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China Wheat-Flour Supply-Chain -- Market Research

Updated: Jan 18





Recent Trends and Export Prospects



Prairie Grain Portal



Wheat Consumption Trends



Wheat Production Trends



Flour Milling Industry



Wheat Import Outlook




Introduction


China became the world’s largest grain importer and increased its imports from Canada to become our largest grain export destination, with a 20% share. China’s grain imports increased to 130 MT/year, but mostly driven by feed rather than food needs, with soybean becoming the principal import-crop at close to 75% of the total. Wheat has been a minor share in China’s import-mix; having peaked at 7 MT in the early 2000s and again in the early 2010s, lately it has been in the 4-5 MT/year range, little more than canola but less than sorghum or barley.


China is the world’s 2nd largest wheat producer, also at about 130 MT/year, only 12% less than the largest, EU. Wheat and rice have been the country’s two food staples, consumed in equal quantities. Self-sufficiency has been the goal in both, though achieved in rice, not always in wheat, requiring an average of 10 MT of imports a year through the 1980s and 1990s. Lately China has been producing as much wheat as it consumes, but it continues to import to build up its stocks – largest wheat-reserves in the world, equivalent to one year of its consumption.


We on the other hand are a much smaller wheat-producer, 7th in the world with 30-35 MT/year but export two-thirds of what we produce, making us 5th largest exporter. But more important than our export volume is the quality of our grades or varieties, particularly durum. Going back 20 years, China used to source 60-70% of its wheat imports from us, lately that share has been below 10% – 2-3% of our wheat-exports of late, down from its peak at 16% in the mid-2000s.


Lately our trading relations with China have soured, threatening our grain exports altogether. We are not sure whether we can restore these relations to continue exporting grains to China, but we thought we would revisit some of the opportunities we had identified a few years ago, particularly with respect to containerized wheat exports to the milling industry, which has gone through a technological revival, and needs high grades of wheat to improve flour quality.




Wheat Consumption Trends


Wheat consumption in China has been quite steady of late but we should pay attention to a few finer details. It increased from 102 MT in 2006/07 to 122.5 MT in 2011/12, 20% in 5 years. If this trend had prevailed for another 5 years, now consumption would be close to 150 MT. However, over the next 4 years consumption actually declined to 112 MT; only due to a sharp pick up in 2016/17 that it recovered to 118.5 MT. This is still a fairly significant increase, 16% over 10 years, while the country’s population increased by only 5%. Thus, per capita wheat consumption increased at close to 1% per annum, from 77 kg/year to 86 kg/year.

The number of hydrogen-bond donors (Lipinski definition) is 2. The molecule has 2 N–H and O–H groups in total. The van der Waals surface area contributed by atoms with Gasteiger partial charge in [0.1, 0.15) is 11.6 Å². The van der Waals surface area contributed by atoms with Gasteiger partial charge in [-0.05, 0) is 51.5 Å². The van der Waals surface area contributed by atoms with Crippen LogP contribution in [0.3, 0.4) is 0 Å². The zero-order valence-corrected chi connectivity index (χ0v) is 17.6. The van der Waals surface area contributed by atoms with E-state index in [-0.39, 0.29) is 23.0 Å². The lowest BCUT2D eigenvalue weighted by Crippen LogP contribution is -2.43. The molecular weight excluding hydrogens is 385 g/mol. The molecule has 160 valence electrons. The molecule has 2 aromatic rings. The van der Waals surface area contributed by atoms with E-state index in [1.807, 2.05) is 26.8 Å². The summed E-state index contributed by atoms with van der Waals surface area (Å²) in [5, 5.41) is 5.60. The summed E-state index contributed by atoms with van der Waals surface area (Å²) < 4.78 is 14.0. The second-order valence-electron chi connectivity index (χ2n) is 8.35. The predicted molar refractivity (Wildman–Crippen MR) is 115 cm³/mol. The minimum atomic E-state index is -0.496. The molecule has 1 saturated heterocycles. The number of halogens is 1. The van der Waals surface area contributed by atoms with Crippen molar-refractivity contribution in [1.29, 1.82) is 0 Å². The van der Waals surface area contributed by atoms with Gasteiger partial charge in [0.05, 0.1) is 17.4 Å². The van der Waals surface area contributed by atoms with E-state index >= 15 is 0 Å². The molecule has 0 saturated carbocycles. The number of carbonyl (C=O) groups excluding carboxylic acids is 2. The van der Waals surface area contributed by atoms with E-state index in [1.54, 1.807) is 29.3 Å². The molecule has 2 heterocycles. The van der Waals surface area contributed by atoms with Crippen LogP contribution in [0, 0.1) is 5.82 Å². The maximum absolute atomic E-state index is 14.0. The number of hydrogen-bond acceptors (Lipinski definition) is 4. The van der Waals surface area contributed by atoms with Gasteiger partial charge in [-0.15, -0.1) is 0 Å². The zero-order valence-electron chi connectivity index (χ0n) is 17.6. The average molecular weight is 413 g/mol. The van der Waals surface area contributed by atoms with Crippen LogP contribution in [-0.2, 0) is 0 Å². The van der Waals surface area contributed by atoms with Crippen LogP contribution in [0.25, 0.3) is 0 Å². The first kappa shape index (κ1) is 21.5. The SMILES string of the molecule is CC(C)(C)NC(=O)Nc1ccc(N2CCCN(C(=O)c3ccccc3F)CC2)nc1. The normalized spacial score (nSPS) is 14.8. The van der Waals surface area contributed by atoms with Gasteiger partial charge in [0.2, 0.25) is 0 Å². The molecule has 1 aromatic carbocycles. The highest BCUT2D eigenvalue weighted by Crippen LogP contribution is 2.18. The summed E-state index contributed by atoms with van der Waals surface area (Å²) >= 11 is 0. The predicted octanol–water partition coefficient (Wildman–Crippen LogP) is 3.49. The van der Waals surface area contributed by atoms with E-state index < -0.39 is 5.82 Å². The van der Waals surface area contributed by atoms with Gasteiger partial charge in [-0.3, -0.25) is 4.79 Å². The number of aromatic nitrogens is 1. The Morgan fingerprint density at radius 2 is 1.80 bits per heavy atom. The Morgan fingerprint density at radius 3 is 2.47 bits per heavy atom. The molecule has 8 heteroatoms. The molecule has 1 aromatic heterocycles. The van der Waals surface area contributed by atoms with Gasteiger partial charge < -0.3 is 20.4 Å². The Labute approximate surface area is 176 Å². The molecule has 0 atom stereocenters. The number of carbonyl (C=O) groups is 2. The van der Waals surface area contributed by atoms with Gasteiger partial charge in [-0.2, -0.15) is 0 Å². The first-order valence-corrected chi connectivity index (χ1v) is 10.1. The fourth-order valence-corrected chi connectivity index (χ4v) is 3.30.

This rate of increase pales in comparison to China’s GDP per capita, which doubled over the same period, or 7% per annum. It may not be an indication of a strong income effect on consumption, but cannot be dismissed if it were to be sustainable. In 10 years from now, China’s annual wheat consumption would be close to 140 MT, 20 MT more than today. The income effect on wheat consumption is controversial (which we will get into later), but given China’s size we would be amiss to ignore it. We acknowledge at the outset that income effect is not huge, and taken on its own may even be negative. But with development and concomitant rise in incomes, other effects come into play – such as rural-to-urban migration, shifts in culinary habits or traditions, or even the type or grade of wheat consumed.


Below we show wheat and rice consumption in China together with coarse-grains, which are mostly corn with some barley and sorghum in the mix. Wheat and rice are the main food staples (only 5% for animal-feed), which the Chinese consume in more or less same quantities on a per capita basis. Rice consumption has been quite steady over the years at 100 kg/year, while wheat is consumed somewhat less but on a per capita basis, increasing modestly over time. Per capita coarse grain consumption is higher with significant increases over the last 10 years, from 120 kg/year to 180 kg/year, but used primarily for animal-feed.